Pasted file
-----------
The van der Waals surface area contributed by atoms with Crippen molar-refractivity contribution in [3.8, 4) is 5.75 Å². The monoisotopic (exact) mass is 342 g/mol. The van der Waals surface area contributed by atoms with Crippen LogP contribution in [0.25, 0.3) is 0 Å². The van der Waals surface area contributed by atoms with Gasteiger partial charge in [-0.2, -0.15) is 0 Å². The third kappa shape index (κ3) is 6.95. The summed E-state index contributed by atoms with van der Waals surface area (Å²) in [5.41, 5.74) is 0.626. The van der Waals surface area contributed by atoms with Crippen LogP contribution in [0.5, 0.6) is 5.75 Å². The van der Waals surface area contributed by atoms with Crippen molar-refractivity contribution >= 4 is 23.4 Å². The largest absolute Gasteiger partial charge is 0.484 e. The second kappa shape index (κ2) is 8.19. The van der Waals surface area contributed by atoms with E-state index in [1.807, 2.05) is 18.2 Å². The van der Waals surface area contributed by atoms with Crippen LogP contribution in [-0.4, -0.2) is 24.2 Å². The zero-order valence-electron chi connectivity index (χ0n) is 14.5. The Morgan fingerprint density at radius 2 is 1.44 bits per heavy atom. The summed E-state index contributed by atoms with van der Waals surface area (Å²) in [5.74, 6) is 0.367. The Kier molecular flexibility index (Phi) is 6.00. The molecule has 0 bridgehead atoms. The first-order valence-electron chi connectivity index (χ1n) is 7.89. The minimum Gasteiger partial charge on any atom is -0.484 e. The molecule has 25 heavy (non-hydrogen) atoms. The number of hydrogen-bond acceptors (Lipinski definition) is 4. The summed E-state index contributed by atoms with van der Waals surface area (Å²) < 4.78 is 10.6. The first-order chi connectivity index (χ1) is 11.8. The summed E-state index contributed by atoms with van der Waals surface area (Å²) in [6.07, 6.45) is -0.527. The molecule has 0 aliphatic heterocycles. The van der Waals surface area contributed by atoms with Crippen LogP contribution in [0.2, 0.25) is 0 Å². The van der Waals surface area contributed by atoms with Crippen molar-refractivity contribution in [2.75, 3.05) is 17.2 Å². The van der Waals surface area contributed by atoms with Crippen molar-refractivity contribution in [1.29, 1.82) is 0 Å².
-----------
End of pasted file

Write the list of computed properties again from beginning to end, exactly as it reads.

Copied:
The van der Waals surface area contributed by atoms with Crippen molar-refractivity contribution in [3.8, 4) is 5.75 Å². The monoisotopic (exact) mass is 342 g/mol. The van der Waals surface area contributed by atoms with Crippen LogP contribution in [0.25, 0.3) is 0 Å². The van der Waals surface area contributed by atoms with Gasteiger partial charge in [-0.2, -0.15) is 0 Å². The third kappa shape index (κ3) is 6.95. The summed E-state index contributed by atoms with van der Waals surface area (Å²) in [5.41, 5.74) is 0.626. The van der Waals surface area contributed by atoms with Crippen LogP contribution in [0.5, 0.6) is 5.75 Å². The van der Waals surface area contributed by atoms with Crippen molar-refractivity contribution >= 4 is 23.4 Å². The largest absolute Gasteiger partial charge is 0.484 e. The second kappa shape index (κ2) is 8.19. The van der Waals surface area contributed by atoms with E-state index in [1.807, 2.05) is 18.2 Å². The van der Waals surface area contributed by atoms with Crippen LogP contribution in [-0.4, -0.2) is 24.2 Å². The zero-order valence-electron chi connectivity index (χ0n) is 14.5. The Morgan fingerprint density at radius 2 is 1.44 bits per heavy atom. The summed E-state index contributed by atoms with van der Waals surface area (Å²) in [5.74, 6) is 0.367. The Kier molecular flexibility index (Phi) is 6.00. The molecule has 0 bridgehead atoms. The first-order valence-electron chi connectivity index (χ1n) is 7.89. The minimum Gasteiger partial charge on any atom is -0.484 e. The molecule has 25 heavy (non-hydrogen) atoms. The number of hydrogen-bond acceptors (Lipinski definition) is 4. The summed E-state index contributed by atoms with van der Waals surface area (Å²) < 4.78 is 10.6. The first-order chi connectivity index (χ1) is 11.8. The summed E-state index contributed by atoms with van der Waals surface area (Å²) in [6.07, 6.45) is -0.527. The molecule has 0 aliphatic heterocycles. The van der Waals surface area contributed by atoms with Crippen LogP contribution in [0.2, 0.25) is 0 Å². The van der Waals surface area contributed by atoms with Crippen molar-refractivity contribution in [2.75, 3.05) is 17.2 Å². The van der Waals surface area contributed by atoms with Crippen molar-refractivity contribution in [1.29, 1.82) is 0 Å².